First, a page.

For many of us June was a heavy month. As well as dealing with the pandemic, many of us have been reminded of the harsh realities of racial injustice. The death of George Floyd last month awakened new calls for racial equality, with demonstrations taking place worldwide. For ways to support the Black Lives Matter movement check out our blog post from earlier in June.
What’s happening with Change for Ghana?
As mentioned in our previous newsletter, we are currently trying to raise money for the JayNii Streetwise Orphanage, which was recently demolished. You can find out more about the current situation with JayNii and ways that you can support on our blog.
At the moment, the 25 children who resided at the JayNii Streetwise orphanage are homeless. We are looking to rehouse these children immediately. The children need a place in the Greater Accra Region to accommodate them, ideally somewhere with 4+ rooms. If you have any information on who can help, please get in contact with us or The Golden Foundation.
Current Project: Ataaso Project - #ProjectSanitation
Ataaso is a remote village in the Kwahu West Municipal District. The village previously had a hand pump which no longer works. In 2018, an NGO approached them to build a water pump system and began digging. However, the truth is the NGO were digging for gold and with a failed attempt to locate gold they aborted the project and never returned to build the water.
Currently, when not possible to get water from the local villages, the Ataaso community resort to a local filthy water stream which due to weather conditions will soon be dried out. The community elders visited the commemoration of our previous Ntawadua water project last year and have appealed for us to help them, as access to clean safe drinking water is a major issue faced by those residing there.
Locals have to walk approx. 3-5 miles to the neighbouring village for their nearest source of clean safe drinking water. Teenage girls and women in particular have been disproportionately burdened with the task of fetching water from the neighbouring villages. Most girls in the village stop school once they are12yrs old as the laborious tasks of fetching water does not allow them to go to school.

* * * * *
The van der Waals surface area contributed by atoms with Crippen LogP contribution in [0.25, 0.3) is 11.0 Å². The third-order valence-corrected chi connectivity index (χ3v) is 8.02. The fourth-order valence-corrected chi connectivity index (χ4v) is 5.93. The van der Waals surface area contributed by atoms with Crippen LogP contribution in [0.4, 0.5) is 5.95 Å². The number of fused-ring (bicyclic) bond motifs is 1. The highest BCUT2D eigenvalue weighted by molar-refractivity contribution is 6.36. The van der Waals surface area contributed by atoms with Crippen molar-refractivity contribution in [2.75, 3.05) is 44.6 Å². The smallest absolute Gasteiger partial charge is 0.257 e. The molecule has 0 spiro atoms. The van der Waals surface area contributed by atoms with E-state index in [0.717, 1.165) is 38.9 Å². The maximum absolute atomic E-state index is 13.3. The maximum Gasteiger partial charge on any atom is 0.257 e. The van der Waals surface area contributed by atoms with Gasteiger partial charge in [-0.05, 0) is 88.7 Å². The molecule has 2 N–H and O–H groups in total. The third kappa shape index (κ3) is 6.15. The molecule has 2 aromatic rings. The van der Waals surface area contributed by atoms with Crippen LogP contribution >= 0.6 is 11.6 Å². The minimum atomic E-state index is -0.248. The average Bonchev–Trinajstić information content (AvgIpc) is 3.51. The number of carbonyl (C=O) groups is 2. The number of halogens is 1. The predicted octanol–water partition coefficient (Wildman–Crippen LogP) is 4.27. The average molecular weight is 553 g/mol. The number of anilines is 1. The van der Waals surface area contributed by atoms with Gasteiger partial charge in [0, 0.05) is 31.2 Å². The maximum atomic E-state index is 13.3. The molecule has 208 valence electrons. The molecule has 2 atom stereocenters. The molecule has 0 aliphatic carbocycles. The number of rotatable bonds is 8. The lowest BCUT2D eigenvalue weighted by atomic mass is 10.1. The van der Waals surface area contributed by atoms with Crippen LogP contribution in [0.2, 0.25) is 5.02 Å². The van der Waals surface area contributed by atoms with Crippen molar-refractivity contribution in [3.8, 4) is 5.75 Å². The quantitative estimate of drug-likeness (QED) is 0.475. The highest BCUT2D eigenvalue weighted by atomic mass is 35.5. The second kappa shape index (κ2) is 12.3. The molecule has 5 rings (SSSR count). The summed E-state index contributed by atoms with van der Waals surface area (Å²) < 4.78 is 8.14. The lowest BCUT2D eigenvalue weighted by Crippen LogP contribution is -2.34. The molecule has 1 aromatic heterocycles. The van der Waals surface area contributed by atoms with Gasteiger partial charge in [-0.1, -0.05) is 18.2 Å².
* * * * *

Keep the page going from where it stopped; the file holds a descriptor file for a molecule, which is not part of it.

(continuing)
WE WANT TO:
· Provide an immediate source of safe drinking water for Ataaso locals in order to reduce and prevent waterborne diseases such as cholera, diarrhoea, dysentery, hepatitis A, typhoid, and polio.
· Provide sustainable solution by also reducing the burden on girls and women in the villages as a result to this issue so to encourage them to finish school.
As of June 28th, there have been 16,742 confirmed cases, 12,720 recoveries and 112 deaths of COVID-19. President Akufo-Addo continues to urge people to respect the protocols by wearing masks and adhering to social distancing. Additionally, it has also been recently announced that the incentive package given to healthcare workers in Ghana will be extended for a further 3 months. The restrictions placed on religious gatherings have been lifted and final year students have been able to return to school. However, the borders remain closed – so no trips to Ghana for a while unfortunately.
Parts of Accra were left flooded earlier in June due to heavy rain, leaving hundreds stranded and one dead. Please do keep Ghana in your prayers as many parts of the country are often severely affected during this time of the year due to rain.
June also saw at least 200 Ghanaian domestic workers being able to finally leave Lebanon and return to Ghana. Many of these individuals had experienced a lot of abuse whilst working there and as such, it is a great pleasure to see videos of them celebrating their freedom and ability to return back home. This is a major move as many Ghanaian and other African nationals often receive ill-treatment, alike to modern -day slavery, when working in Lebanon. A further 600 more domestic workers are due to also be evacuated from Lebanon within the next four weeks. This has been mainly due to the work of the Ministry of Foreign Affairs and several humanitarian NGO’s, such as This Is Lebanon.
On the 24th of June, many parts of Accra were affected by three tremors that have been measured as 4.2 on the Richter Scale. Mr Opoku, a senior Seismologist at the Ghana Geological Survey Authority, has warned that the country should prepare for a major tremor following these recent tremors. The last time that Ghana experienced a major earthquake was back in 1939, when an earthquake of a 6.5 magnitude struck the James Town area killing 17 people and injuring around 130 people.
(Sources: Citi FM, This Is Lebanon, My Joy Online, Ghana Web)